Iran is pressuring Russia to quit screwing around and deliver the long range (over 200 kilometers) S-300 anti-aircraft missile systems that Iran ordered and paid for several years ago. International pressure has caused Russia to delay delivery. Now Iran fears that Russia is negotiating a deal where the U.S. will withdraw its anti-missile systems from Eastern Europe, in return for Russia never sending S-300 missile systems to Iran. The anti-missile systems in Eastern Europe are to protect Europe from Iranian ballistic missiles armed with nuclear warheads. Iran is expected to have this capability in 5-10 years. But for now, most Europeans are not concerned about that, and Russia has depicted the anti-missile systems as intended to weaken any Russian missile threat Europe. The Europeans aren't too concerned about this, either, but the Russians are.

Iran actually wants a wide variety of weapons (ships, tanks, artillery, aircraft) from Russia. But Iran is under UN arms sanctions, and Russian would take a major diplomatic hit if they made the sale. Then again, the current Russian economic problems (oil and other raw materials are a major export, and prices and shipments are way down because of the global recession) may force Russia to take the money and ship the weapons anyway.

February 21, 2009:  In Dagestan (which is adjacent to  Chechnya), police cornered and killed four Islamic terrorists.

The Defense Ministry announced that the armed forces suffered 350 casualties during the August 8-24 operations in Georgia last year. This included 64 dead and three missing.

February 15, 2009: Off the Pacific coast, a coast guard patrol boat pumped over 500 30mm shells into a Chinese coastal freighter, that was trying to escape police custody in a nearby port. Eight of 16 sailors on the freighter died in rough seas before the coast guard could pick them up. Russia first reported the Chinese freighter as just sinking in rough weather. When the real story came out a week later, China was furious. But Russian border forces have always (as in for centuries) been quick on the trigger. Late in the Cold War, two jet airliners were shot down after they strayed into Russian air space. It's something of a tradition.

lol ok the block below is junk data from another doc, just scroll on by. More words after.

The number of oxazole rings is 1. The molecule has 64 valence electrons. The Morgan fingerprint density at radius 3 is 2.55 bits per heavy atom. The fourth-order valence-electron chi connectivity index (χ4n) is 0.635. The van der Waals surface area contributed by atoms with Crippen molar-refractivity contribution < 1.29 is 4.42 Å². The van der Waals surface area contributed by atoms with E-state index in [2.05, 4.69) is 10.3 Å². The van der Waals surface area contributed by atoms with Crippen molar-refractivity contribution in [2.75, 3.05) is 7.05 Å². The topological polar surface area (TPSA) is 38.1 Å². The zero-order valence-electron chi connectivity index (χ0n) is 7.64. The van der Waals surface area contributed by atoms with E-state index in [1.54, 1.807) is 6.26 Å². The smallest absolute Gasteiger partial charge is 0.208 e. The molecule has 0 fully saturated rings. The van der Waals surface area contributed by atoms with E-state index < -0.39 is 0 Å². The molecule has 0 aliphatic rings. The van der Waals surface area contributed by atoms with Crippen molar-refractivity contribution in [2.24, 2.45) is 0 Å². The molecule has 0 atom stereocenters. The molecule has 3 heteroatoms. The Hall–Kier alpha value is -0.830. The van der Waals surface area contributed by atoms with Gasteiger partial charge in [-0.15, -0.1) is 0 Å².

February 13, 2009:  In the Gulf of Aden, north of Somalia, the nuclear powered battle-cruiser, Peter the Great, captured ten Somali pirates and turned them over to Yemeni police. Peter the Great is on an extended good will tour, and has already visited Venezuela and Cuba, after cruising across the Atlantic from its Arctic Ocean base east of northern Norway.

February 12, 2009: A Russian space satellite that shut down fifteen years ago, collided with an active American communications 800 kilometers over Siberia. Meanwhile, in the Caucasus, five Islamic radicals died in a shootout with police, which also left four policemen dead. The Islamic radicals were planning a suicide bomb attacks against the local government. In India, Russia delivered the first four of twelve MiG-29KUB aircraft, modified for aircraft carrier operation. The 300 older Mig-29s in Russian service are still grounded because of suspected structural problems.

February 10, 2009: Police in North Ossetia arrested 30 men for the murder of a mayor and ex-mayor last November. Some of those arrested belonged to criminal and Islamic terrorist groups in neighboring Ingushetia. The Ossetians are Christian, while those in nearby Ingushetia and Chechnya are Moslem. The two groups do not get along, and never have.